While not strictly in the category of resistance training equipment, the following tools provide means to enhance your weight training programs.
⻬ Balls and foam rollers: Add balls and foam rollers into many exercises
to provide an unstable surface on which to work. Incorporating this element of instability increases the difficulty of the exercise by requiring
the use of deeper abdominal and back muscles (see Chapter 25).
⻬ Body weight: Your body may not feel like a training tool, but use your
own body weight to provide effective resistance in a number of exercises such as the squat and lunge (see Chapter 16), and the push-up (see
Chapter 14).
⻬ Yoga and Pilates: Yoga and Pilates aren’t styles of weight training; however, many yoga and Pilates moves involve challenges that strengthen
muscles. The particular advantage of many of these exercises is that
they also involve flexibility and encourage the development of strength,
balance, and coordination through movement patterns (see Chapter 23
for more information on yoga and Pilates).
Chapter 1: Weight Training for Life
Selecting the Right Exercises, Routines,
and Training Settings for You
Deciding whether to train at home or at the gym, to take a group exercise
class or to hire a personal trainer, or to practice with a DVD or by yourself
are tough questions to evaluate. Chapter 6 provides clear guidelines on how
to determine whether training at home is right for you and how to set up a
home gym. If you decide that working with a DVD at home is best, Chapter 6
also gives you a lot of practical advice for how to follow along.
Chapter 7 helps you select a gym that meets your needs and sets forth everything you need to know on how to fit in and follow the rules of gym etiquette.
If you’re thinking that a personal trainer may be your best option, check out
Chapter 7 — it shows you how to pick a trainer to meet your needs. Chapter 7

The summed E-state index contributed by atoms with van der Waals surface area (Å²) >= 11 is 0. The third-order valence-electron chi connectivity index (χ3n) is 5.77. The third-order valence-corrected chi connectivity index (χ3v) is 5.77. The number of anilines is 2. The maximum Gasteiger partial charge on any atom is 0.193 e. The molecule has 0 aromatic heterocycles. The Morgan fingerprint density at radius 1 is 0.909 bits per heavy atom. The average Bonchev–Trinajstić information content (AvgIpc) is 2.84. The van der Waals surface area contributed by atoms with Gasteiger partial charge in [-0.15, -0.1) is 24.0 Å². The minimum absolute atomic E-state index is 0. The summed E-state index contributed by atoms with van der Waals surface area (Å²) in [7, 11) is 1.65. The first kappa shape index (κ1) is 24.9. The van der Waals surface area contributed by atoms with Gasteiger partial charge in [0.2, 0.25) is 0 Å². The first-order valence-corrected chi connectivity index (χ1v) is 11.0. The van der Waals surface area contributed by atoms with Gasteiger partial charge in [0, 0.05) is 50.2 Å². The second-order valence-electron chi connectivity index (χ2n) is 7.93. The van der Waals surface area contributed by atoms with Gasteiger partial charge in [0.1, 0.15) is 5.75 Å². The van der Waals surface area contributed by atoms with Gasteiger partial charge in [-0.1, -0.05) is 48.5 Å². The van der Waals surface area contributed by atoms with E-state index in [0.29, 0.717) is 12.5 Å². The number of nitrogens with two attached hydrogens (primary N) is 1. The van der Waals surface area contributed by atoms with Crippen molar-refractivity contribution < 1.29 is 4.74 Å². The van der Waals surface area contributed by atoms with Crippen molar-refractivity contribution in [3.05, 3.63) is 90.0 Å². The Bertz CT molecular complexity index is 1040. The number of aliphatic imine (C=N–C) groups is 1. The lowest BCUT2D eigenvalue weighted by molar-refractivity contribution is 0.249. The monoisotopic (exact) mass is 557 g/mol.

also tells you how to select a group fitness instructor who makes you feel
comfortable.
Getting started with your weight training program means selecting the right
exercises and routines that meet your goals and fit your personality and
lifestyle. The perfect program is the one that fits you. Part III describes all the
exercises that you need. Part IV offers a variety of workout programs that feature the exercises.
Weight training today is for all bodies, not only the bodybuilders of previous
eras. Whether you’re a mom supervising your kid’s fitness program or an
older adult with special needs, find a program that suits you. There’s no
reason not to get started right away and to enjoy the many benefits weight
training gives you.
Living a Healthy Lifestyle
Weight training is an important key to living a full and healthy life from childhood to older age. All things being equal, we lose muscle mass as we age due
to the gradual loss of efficiency in the process of cellular reproduction (the
same reason your hair turns gray). Unless you add stimulation to your muscles such as weight training to maintain or to build muscle mass, you’ll lose
your current muscle mass. Weight training, alone, can’t provide everything
you need to get and stay strong and fit. You need good nutrition, adequate
sleep, stress management, and a strong network of good relationships with
friends and family for social support.